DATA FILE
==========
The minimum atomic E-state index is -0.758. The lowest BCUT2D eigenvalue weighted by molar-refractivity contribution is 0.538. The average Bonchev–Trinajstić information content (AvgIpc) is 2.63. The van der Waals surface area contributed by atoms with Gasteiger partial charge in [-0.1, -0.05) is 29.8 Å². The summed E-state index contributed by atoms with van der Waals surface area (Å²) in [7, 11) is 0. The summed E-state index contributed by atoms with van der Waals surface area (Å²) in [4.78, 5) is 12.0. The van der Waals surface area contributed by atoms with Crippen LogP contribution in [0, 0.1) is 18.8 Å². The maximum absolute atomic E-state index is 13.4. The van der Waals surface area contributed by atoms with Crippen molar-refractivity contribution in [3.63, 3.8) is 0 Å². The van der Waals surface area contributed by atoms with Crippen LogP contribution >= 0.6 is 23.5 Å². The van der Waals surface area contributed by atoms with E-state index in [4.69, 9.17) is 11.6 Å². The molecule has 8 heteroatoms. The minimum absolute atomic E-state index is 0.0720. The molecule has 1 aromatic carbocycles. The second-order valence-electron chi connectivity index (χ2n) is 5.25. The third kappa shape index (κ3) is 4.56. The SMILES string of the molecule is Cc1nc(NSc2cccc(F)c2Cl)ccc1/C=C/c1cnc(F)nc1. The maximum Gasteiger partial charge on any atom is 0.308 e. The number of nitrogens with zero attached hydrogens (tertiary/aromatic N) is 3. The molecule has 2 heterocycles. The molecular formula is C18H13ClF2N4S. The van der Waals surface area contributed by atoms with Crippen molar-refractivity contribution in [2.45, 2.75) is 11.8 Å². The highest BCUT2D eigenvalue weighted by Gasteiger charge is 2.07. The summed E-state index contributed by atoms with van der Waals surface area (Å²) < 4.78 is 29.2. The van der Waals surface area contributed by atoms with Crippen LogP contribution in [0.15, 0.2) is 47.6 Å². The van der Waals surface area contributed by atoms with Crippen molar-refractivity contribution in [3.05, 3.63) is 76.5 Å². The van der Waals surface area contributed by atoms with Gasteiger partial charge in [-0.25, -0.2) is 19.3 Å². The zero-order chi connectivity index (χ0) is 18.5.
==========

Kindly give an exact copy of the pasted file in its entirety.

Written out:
The minimum atomic E-state index is -0.758. The lowest BCUT2D eigenvalue weighted by molar-refractivity contribution is 0.538. The average Bonchev–Trinajstić information content (AvgIpc) is 2.63. The van der Waals surface area contributed by atoms with Gasteiger partial charge in [-0.1, -0.05) is 29.8 Å². The summed E-state index contributed by atoms with van der Waals surface area (Å²) in [7, 11) is 0. The summed E-state index contributed by atoms with van der Waals surface area (Å²) in [4.78, 5) is 12.0. The van der Waals surface area contributed by atoms with Crippen LogP contribution in [0, 0.1) is 18.8 Å². The maximum absolute atomic E-state index is 13.4. The van der Waals surface area contributed by atoms with Crippen molar-refractivity contribution in [3.63, 3.8) is 0 Å². The van der Waals surface area contributed by atoms with Crippen LogP contribution >= 0.6 is 23.5 Å². The van der Waals surface area contributed by atoms with E-state index in [4.69, 9.17) is 11.6 Å². The molecule has 8 heteroatoms. The minimum absolute atomic E-state index is 0.0720. The molecule has 1 aromatic carbocycles. The second-order valence-electron chi connectivity index (χ2n) is 5.25. The third kappa shape index (κ3) is 4.56. The SMILES string of the molecule is Cc1nc(NSc2cccc(F)c2Cl)ccc1/C=C/c1cnc(F)nc1. The maximum Gasteiger partial charge on any atom is 0.308 e. The number of nitrogens with zero attached hydrogens (tertiary/aromatic N) is 3. The molecule has 2 heterocycles. The molecular formula is C18H13ClF2N4S. The van der Waals surface area contributed by atoms with Crippen molar-refractivity contribution in [2.45, 2.75) is 11.8 Å². The highest BCUT2D eigenvalue weighted by Gasteiger charge is 2.07. The summed E-state index contributed by atoms with van der Waals surface area (Å²) < 4.78 is 29.2. The van der Waals surface area contributed by atoms with Crippen LogP contribution in [0.15, 0.2) is 47.6 Å². The van der Waals surface area contributed by atoms with Crippen molar-refractivity contribution in [3.05, 3.63) is 76.5 Å². The van der Waals surface area contributed by atoms with Gasteiger partial charge in [-0.25, -0.2) is 19.3 Å². The zero-order chi connectivity index (χ0) is 18.5.